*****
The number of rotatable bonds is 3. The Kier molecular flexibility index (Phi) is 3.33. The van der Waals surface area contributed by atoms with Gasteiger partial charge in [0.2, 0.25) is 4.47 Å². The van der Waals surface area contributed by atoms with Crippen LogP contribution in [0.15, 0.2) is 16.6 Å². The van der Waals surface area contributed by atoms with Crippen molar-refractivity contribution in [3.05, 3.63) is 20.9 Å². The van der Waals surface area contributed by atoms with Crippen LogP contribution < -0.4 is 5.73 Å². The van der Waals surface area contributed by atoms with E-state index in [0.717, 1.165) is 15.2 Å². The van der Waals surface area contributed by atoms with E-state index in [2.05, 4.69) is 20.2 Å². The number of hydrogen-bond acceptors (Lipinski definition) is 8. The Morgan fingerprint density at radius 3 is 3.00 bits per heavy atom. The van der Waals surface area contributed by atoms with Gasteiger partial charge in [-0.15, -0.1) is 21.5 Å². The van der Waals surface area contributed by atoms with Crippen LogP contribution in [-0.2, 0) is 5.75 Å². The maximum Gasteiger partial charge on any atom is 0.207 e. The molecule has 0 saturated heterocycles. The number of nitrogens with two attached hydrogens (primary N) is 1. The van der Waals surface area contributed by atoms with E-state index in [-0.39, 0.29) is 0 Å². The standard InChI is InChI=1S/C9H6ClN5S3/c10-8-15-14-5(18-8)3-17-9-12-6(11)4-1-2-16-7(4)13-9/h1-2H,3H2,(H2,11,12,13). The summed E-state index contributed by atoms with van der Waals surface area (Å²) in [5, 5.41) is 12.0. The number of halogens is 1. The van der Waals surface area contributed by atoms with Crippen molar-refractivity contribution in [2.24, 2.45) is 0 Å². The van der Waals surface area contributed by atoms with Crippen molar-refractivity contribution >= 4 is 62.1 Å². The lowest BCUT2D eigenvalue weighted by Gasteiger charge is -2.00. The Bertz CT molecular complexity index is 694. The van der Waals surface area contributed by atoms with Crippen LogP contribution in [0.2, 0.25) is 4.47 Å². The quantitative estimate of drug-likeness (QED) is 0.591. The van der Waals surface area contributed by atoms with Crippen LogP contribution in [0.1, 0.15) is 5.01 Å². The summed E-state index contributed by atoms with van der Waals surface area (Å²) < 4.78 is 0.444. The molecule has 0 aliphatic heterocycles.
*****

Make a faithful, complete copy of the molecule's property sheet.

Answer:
The number of rotatable bonds is 3. The Kier molecular flexibility index (Phi) is 3.33. The van der Waals surface area contributed by atoms with Gasteiger partial charge in [0.2, 0.25) is 4.47 Å². The van der Waals surface area contributed by atoms with Crippen LogP contribution in [0.15, 0.2) is 16.6 Å². The van der Waals surface area contributed by atoms with Crippen molar-refractivity contribution in [3.05, 3.63) is 20.9 Å². The van der Waals surface area contributed by atoms with Crippen LogP contribution < -0.4 is 5.73 Å². The van der Waals surface area contributed by atoms with E-state index in [0.717, 1.165) is 15.2 Å². The van der Waals surface area contributed by atoms with E-state index in [2.05, 4.69) is 20.2 Å². The number of hydrogen-bond acceptors (Lipinski definition) is 8. The Morgan fingerprint density at radius 3 is 3.00 bits per heavy atom. The van der Waals surface area contributed by atoms with Gasteiger partial charge in [-0.15, -0.1) is 21.5 Å². The van der Waals surface area contributed by atoms with Crippen LogP contribution in [-0.2, 0) is 5.75 Å². The maximum Gasteiger partial charge on any atom is 0.207 e. The molecule has 0 saturated heterocycles. The number of nitrogens with two attached hydrogens (primary N) is 1. The van der Waals surface area contributed by atoms with E-state index in [-0.39, 0.29) is 0 Å². The standard InChI is InChI=1S/C9H6ClN5S3/c10-8-15-14-5(18-8)3-17-9-12-6(11)4-1-2-16-7(4)13-9/h1-2H,3H2,(H2,11,12,13). The summed E-state index contributed by atoms with van der Waals surface area (Å²) in [5, 5.41) is 12.0. The number of halogens is 1. The van der Waals surface area contributed by atoms with Crippen molar-refractivity contribution in [2.24, 2.45) is 0 Å². The van der Waals surface area contributed by atoms with Crippen molar-refractivity contribution >= 4 is 62.1 Å². The lowest BCUT2D eigenvalue weighted by Gasteiger charge is -2.00. The Bertz CT molecular complexity index is 694. The van der Waals surface area contributed by atoms with Crippen LogP contribution in [0.2, 0.25) is 4.47 Å². The quantitative estimate of drug-likeness (QED) is 0.591. The van der Waals surface area contributed by atoms with Crippen LogP contribution in [0.1, 0.15) is 5.01 Å². The summed E-state index contributed by atoms with van der Waals surface area (Å²) < 4.78 is 0.444. The molecule has 0 aliphatic heterocycles.